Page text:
A Tale of Two Cans
This story involves the famous movie maker, Francis Ford Coppola. Seems he has a vinyard in the Napa Valley in California and decided to sell champagne. The wine growers in California had already got together and beat out the French who were saying that good wine only comes from France. So it's no surprise that Coppola took on the last sales pitch the French had, that champagne had to come from the Champagne region of France. (Regional pink salmon branders beware.)
To make a long story short, he put up 5,000 cases of champagne IN CANS. They sold out so fast he just finished putting up 50,000 cases. Vintage? It gets consumed so fast that asking about the vintage comes after the can is empty, so the story goes.
But he did what I have blogged about before, he started with the demographic, Generation Y, etc. and designed a product form for a product he already had. He had wines, so he blended them and made it bubbly. Then he thought that these young people should be taking it to all the places where brewskis have reigned; football games, picnics, etc. Hence the can. And a straw. A pink can and a colored straw. Definitely a girlie drink. And for $4.99 a split.
We've been saying "take the salmon out of the can" for a long time. There is just too much of Alaska's salmon going into a tall steel can to make for good returns for fishermen. With some large processors backing off from taking the salmon out of the can, SOMEONE has to be the Francis Ford Coppola of the fishing industry. It has to be done in a big way, so it'll probably be one of the new regional associations.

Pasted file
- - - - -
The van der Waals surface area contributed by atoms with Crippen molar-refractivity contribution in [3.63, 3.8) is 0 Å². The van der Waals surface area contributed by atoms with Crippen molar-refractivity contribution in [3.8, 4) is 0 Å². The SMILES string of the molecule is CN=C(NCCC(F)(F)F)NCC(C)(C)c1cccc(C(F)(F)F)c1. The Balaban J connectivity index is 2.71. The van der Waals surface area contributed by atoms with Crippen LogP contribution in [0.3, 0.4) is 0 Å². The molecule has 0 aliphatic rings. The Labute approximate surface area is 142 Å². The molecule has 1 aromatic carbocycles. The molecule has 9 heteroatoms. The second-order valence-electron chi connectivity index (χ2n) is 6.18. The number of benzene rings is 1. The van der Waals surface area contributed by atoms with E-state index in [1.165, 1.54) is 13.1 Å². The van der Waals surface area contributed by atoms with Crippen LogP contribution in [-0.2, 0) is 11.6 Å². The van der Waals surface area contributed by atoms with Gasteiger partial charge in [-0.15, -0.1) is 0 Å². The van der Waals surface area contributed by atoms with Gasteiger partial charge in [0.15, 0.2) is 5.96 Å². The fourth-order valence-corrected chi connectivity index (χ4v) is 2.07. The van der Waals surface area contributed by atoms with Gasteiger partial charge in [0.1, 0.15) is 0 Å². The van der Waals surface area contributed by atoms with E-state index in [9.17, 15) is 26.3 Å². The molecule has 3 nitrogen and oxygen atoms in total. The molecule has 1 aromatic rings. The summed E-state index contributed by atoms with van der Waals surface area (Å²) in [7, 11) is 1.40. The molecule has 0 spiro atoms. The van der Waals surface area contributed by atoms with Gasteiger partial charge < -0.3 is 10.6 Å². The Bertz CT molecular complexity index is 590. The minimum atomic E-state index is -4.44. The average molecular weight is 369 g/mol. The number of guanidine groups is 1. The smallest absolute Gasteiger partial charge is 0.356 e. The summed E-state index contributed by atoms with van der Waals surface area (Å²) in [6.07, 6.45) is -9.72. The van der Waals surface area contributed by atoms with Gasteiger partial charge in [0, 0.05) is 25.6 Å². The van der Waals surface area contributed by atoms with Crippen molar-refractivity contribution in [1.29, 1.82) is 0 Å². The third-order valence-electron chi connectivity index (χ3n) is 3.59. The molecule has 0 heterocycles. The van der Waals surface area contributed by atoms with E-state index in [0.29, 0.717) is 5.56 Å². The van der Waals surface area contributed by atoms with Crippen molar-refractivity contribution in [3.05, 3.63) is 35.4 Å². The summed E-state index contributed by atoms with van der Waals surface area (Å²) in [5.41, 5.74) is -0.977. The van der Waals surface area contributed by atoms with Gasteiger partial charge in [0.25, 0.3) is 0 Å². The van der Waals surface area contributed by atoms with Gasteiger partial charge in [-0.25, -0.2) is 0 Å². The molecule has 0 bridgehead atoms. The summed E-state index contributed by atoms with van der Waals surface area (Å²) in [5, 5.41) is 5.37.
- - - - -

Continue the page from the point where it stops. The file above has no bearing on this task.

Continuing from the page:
Story number two is about the first ever flash freezing:
Clarence Birdseye sold rats to a Columbia University scientist to help himself get through Amherst College. He discovered that fish and game that was frozen quickly tasted better than if it was frozen slowly. In 1923 he started freezing rabbit and fish fillets with dry ice. He soon started the General Seafoods Company to market his foods better.
A few years later he sold the company to General Foods, which changed the name of his brand to "Birds Eye." Clarence thought that was fine, since his family had taken on the name Birds Eye after an ancestor saved an English queen by shooting an attacking hawk in the eye.
I'll bet you didn't know that the high quality of Alaska's frozen seafood (frozen at minus 20 degrees F. or lower) is because a guy was putting himself through college selling frozen rats. I sure didn't. Little matter how the breakthrough came about, Clarence Birdseye got rich doing something about a better idea. Sounds like there was a family heritage of taking the bull by the horns too.